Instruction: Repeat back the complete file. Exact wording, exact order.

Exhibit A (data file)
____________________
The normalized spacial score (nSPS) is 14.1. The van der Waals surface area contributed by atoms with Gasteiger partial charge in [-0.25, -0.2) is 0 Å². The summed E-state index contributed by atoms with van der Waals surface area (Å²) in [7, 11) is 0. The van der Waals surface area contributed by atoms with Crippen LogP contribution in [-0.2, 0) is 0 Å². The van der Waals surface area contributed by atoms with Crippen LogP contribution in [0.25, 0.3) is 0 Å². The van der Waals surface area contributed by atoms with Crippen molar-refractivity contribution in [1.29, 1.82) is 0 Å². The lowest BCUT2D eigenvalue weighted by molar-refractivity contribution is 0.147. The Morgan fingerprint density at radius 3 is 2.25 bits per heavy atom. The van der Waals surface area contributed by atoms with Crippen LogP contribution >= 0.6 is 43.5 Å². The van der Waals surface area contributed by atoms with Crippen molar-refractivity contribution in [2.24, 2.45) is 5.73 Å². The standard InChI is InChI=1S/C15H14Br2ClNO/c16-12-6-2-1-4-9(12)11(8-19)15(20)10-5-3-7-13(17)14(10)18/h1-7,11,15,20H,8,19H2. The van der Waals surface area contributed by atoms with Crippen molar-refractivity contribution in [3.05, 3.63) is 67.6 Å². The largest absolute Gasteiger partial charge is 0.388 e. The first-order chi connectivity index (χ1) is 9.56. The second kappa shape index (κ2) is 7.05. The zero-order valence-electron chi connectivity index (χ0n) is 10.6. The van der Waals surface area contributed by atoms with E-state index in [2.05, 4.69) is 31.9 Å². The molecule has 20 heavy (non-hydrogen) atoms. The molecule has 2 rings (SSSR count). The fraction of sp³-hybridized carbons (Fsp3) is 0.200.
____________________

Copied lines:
The normalized spacial score (nSPS) is 14.1. The van der Waals surface area contributed by atoms with Gasteiger partial charge in [-0.25, -0.2) is 0 Å². The summed E-state index contributed by atoms with van der Waals surface area (Å²) in [7, 11) is 0. The van der Waals surface area contributed by atoms with Crippen LogP contribution in [-0.2, 0) is 0 Å². The van der Waals surface area contributed by atoms with Crippen LogP contribution in [0.25, 0.3) is 0 Å². The van der Waals surface area contributed by atoms with Crippen molar-refractivity contribution in [1.29, 1.82) is 0 Å². The lowest BCUT2D eigenvalue weighted by molar-refractivity contribution is 0.147. The Morgan fingerprint density at radius 3 is 2.25 bits per heavy atom. The van der Waals surface area contributed by atoms with Crippen LogP contribution >= 0.6 is 43.5 Å². The van der Waals surface area contributed by atoms with Crippen molar-refractivity contribution in [2.24, 2.45) is 5.73 Å². The standard InChI is InChI=1S/C15H14Br2ClNO/c16-12-6-2-1-4-9(12)11(8-19)15(20)10-5-3-7-13(17)14(10)18/h1-7,11,15,20H,8,19H2. The van der Waals surface area contributed by atoms with Crippen molar-refractivity contribution in [3.05, 3.63) is 67.6 Å². The largest absolute Gasteiger partial charge is 0.388 e. The first-order chi connectivity index (χ1) is 9.56. The second kappa shape index (κ2) is 7.05. The zero-order valence-electron chi connectivity index (χ0n) is 10.6. The van der Waals surface area contributed by atoms with E-state index in [2.05, 4.69) is 31.9 Å². The molecule has 20 heavy (non-hydrogen) atoms. The molecule has 2 rings (SSSR count). The fraction of sp³-hybridized carbons (Fsp3) is 0.200.